Venezuela’s government, led by pres. Nicolas Maduro, faces tough test as country heads for crunch legislative election.
The electoral blow was obviously too traumatic for the government: the opposition won control of National Assembly by a landslide, delivering a major setback to the long-ruling socialists.
Only that can explain why Venezuela’s National Electoral Council – whose president is loyal to the government – revealed results of Sunday’s elections very slowly.
So slowly that even though the votes had long been counted, it took until Tuesday night for the electoral body to post the results on its website.
Not even in their worst dreams could government supporters have imagined the opposition winning a two-third majority.
No amount of appealing for loyalty to the legacy of deceased leftist leader Hugo Chavez – who launched the Bolivarian Revolution 17 years ago – could stop Venezuelans from punishing their government with their votes.
Even in Caracas’ once most-revolutionary neighbourhood, 23 de Enero, people overwhelmingly voted for the opposition.
A year ago, that would have been unthinkable.
But chronic shortage of basic goods including medicine; triple-digit inflation; and runaway crime and corruption have turned millions of Venezuelans, who had always voted for Chavez, against his successor Nicolas Maduro.
Two days after suffering the most devastating election defeat in the populist revolution’s history, Maduro called for his ministers to resign.
He anticipated a major shake-up to revert what he himself recognised as “a slap in the face” from the Venezuelan people who gave “a victory to the counter-revolution”.
How he plans to stop Venezuela’s economic meltdown remains unclear.
Rather than extending an olive branch to the opposition to confront the country’s economic and social crisis, Maduro has insisted on his Socialist model “at all costs”.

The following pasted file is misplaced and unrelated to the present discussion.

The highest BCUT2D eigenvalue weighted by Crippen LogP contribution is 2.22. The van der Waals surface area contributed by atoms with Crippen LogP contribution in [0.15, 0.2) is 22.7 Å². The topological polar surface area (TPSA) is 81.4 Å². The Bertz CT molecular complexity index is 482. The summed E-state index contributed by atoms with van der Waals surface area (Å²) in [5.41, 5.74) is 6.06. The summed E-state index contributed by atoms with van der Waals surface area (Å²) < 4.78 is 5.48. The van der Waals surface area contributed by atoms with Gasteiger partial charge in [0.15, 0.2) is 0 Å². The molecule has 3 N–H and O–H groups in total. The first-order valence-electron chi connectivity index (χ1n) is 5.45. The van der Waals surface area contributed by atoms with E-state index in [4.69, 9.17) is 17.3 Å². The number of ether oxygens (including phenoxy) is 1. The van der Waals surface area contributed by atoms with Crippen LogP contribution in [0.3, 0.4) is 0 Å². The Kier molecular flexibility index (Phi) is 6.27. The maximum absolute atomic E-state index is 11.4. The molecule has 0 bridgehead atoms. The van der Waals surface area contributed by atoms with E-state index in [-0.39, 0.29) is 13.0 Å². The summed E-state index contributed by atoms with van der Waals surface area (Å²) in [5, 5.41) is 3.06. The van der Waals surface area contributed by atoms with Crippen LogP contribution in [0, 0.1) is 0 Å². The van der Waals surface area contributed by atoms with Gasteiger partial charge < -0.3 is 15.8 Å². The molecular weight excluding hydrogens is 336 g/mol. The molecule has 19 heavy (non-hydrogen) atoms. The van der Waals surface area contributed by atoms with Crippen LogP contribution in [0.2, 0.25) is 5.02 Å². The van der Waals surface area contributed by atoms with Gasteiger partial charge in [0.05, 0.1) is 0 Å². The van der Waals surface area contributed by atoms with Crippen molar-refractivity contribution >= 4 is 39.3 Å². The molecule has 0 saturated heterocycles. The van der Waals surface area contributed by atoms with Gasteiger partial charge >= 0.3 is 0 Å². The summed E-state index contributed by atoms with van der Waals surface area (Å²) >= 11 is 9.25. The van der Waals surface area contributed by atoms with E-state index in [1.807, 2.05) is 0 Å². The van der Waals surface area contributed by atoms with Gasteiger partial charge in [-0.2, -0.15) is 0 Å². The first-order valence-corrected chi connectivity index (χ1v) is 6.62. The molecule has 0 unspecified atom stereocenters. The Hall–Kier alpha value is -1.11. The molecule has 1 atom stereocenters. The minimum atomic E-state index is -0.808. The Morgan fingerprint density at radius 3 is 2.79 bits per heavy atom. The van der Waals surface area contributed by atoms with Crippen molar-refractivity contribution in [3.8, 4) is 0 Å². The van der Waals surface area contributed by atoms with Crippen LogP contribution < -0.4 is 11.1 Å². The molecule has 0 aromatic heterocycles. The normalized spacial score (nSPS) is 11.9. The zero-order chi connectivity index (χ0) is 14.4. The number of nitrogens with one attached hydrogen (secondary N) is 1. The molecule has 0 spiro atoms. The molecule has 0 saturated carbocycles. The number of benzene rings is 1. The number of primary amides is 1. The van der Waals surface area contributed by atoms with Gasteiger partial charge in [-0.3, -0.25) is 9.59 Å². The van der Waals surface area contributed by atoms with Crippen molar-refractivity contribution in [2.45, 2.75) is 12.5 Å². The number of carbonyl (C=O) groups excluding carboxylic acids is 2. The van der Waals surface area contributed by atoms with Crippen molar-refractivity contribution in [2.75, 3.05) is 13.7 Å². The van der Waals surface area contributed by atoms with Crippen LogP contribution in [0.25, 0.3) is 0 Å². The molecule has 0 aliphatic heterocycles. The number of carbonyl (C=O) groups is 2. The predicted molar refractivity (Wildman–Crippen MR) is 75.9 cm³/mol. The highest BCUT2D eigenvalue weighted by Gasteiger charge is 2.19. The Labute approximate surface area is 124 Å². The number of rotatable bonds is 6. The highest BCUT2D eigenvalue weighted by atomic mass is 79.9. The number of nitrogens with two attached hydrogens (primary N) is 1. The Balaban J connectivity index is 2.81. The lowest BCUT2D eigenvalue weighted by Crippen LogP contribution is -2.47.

The opposition takes over the National Assembly on January 5 and will have enough votes to name the legislature’s president, set the agenda, name magistrates, remove ministers, approve or reject the government’s budget, repeal key laws passed by the government, and even call for a recall referendum to oust the president.
But opposition leaders say their first priority will be to rescue the economy and pass an amnesty law to release jailed politicians regarded as political prisoners, including Leopoldo Lopez and Antonio Ledesma, the Caracas mayor.
But the ruling party, which has had complete control over all state institutions, still has three weeks to pass the laws.
Maduro could ask the current legislature to approve super powers for up to three years which would allow him to pass laws by decree.
President Chavez was the first to do it and his successor has followed suit.
On Tuesday Diosdado Cabello, the current National Assembly president, announced he was handing over ownership of the National Assembly Television and Radio Networks to its workers immediately.
The idea was to deprive the opposition of a key mass-media outlet.
Asked if he feared being impeached, Maduro said: “We have to be prepared for new battles and new victories. We will create a new and powerful majority and I am prepared for whatever comes, if they come after us.”
“Let’s not make a melodrama out of this,” he said while repeating claims that the nation was suffering from an economic war waged by internal and external enemies.
“Let’s not panic. Relax. Let’s see what went wrong and let’s fix it. I will radicalise the revolution. I will only dialogue with the men and women on the streets.”
Millions of Venezuelans, who had hoped that the government would negotiate with the opposition-dominated legislature and seek a consensus to confront the nation’s acute problems, are set to be disappointed.